3. DON’T WASTE OTHER’S TIME: Realize also that others might not want to hear you drone on about the same thing (especially if it has nothing to do with our topic of family history). This coincides with one of my biggest pet peeves, the forward button. Don’t use it. OK, you might use it once or twice, but only use it if you add some information or some comment or any text at all. Otherwise, consider taking the forward button off your menu bar. You can still find it, if you need to, in the “message” part of the menu. If it says “Pass it On,” don’t. My filters already put those emails right where they belong, directly in the trash. I belong to a lot of genealogy boards, so I get thousands of emails a day and it makes me feel like a heel when I get messages titled, “I better get this back.” If I spent my time responding to those I wouldn’t have the time to answer all the legitimate queries I get. In that same vein, never post “dittos.” If you have nothing more to add and you’re not answering a survey, a “me too” is useless.

4. ANSWER YOUR PERSONAL EMAIL: If someone has taken the time to write to you personally, answer them. Even if all you can write is, “I’m busy right now, I’ll try to write more later.” And with that I add be patient for a reply and if you don’t get an answer within a reasonable time period, like say 14 days, then send a gentle reminder. Perhaps, a “did you get this?” and repost your message. Many times, it can take me weeks to write an answer, though I try to keep the time down to a couple of days. 

5. ALWAYS SIGN YOUR POST: especially if you’re giving information. In genealogy this is SO important. Facts are irrelevant if they have no source. How many times have you passed up unsourced trees on rootsweb or other sites. Why? Because, if there are no sources given, typically, they are so full of error’s they are useless. If you’re not willing to leave your name, then you’re just a lurker who has nothing to add. Sorry to be so crass, I’m pointing out how others view your posts.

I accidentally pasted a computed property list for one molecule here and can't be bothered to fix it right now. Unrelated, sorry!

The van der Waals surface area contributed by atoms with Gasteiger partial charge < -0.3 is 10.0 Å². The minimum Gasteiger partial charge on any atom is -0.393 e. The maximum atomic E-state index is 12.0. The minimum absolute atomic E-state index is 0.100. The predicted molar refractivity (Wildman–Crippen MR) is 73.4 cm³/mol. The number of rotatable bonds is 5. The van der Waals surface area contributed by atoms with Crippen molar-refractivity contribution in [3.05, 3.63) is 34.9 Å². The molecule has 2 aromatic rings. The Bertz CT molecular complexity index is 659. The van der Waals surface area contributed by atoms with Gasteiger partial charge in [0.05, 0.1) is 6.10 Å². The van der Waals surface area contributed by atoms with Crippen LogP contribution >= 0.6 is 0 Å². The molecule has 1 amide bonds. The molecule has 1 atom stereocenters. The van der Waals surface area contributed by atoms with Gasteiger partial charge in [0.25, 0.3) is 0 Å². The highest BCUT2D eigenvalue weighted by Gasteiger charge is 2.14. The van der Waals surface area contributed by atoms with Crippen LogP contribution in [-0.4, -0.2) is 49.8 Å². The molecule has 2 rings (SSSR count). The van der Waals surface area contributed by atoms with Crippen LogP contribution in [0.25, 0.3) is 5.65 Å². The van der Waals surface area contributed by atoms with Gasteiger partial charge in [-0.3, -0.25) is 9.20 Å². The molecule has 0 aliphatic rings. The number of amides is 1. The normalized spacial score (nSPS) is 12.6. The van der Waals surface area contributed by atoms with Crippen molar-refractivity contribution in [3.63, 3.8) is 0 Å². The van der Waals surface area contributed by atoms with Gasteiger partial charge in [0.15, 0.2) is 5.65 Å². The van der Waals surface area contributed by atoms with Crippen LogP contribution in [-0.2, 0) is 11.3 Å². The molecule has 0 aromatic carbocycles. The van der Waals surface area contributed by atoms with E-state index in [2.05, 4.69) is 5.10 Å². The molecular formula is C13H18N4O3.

6. QUOTE: Give me some idea of what you’re responding to or talking about. Familiarize yourself with the copy and paste keys on your keyboard. It’s really exciting when I get an email responding to a post that I put up on a board 10 years ago. But, realize my memory’s not that great! I need to know what my question was that you so kindly are responding to. This applies to emails also. Figure out how your email software or email website handles quoting. Sometimes you have to highlight the person’s message, sometimes you have to set your program to do that. If the message was long, remember you can just “quote” the part you’re responding to and delete the rest, but at least quote something. If you are talking about a web page, give the url. I really, really, and I mean, really!, appreciate people letting me know about a broken link or a error on the heycuz.net. However, please understand, that at last count there were 282,000 pages on our website. Help! (To give the url, highlight the text in the url box at the top of your browser go to edit, go to copy. Now, when you go to your email, go back up to edit then to paste.)

7. CHANGE THE SUBJECT LINE. This is especially true on web boards because many times the search engine crawlers only search by subject line. You took the time to respond, now take the time to make sure the right people see your message. On yahoo, which is the server Heycuz is on, it seems to only search by subject or email addresses. So, if a person is looking for a particular subject, and the subject hasn’t been changed, those emails are missed. Changing the subject line is an easy thing to do. When you click reply, pop back up one line and write a short description of what you’re writing. 

8. BREATHE! Before you hit the send button, look over your reply. Seriously consider whether you’d want to receive the message you’re sending. Are you clear? Would you talk like that to someone if they were standing in front of you? We get all caught up in the speed of this new internet thingy, or the thrill and excitement that we found a new cousin, that we don’t realize the web doesn’t have to dictate the speed of our reply. Recently, some college did a study they called The Good Samaritan. In it, they discovered that the one thing that dictated how “good” people acted toward each other was related to how much time pressure the person was feeling. Those who were rude or unhelpful felt rushed. So, remember to breathe. You’re not rushed. We can wait for your words of wisdom.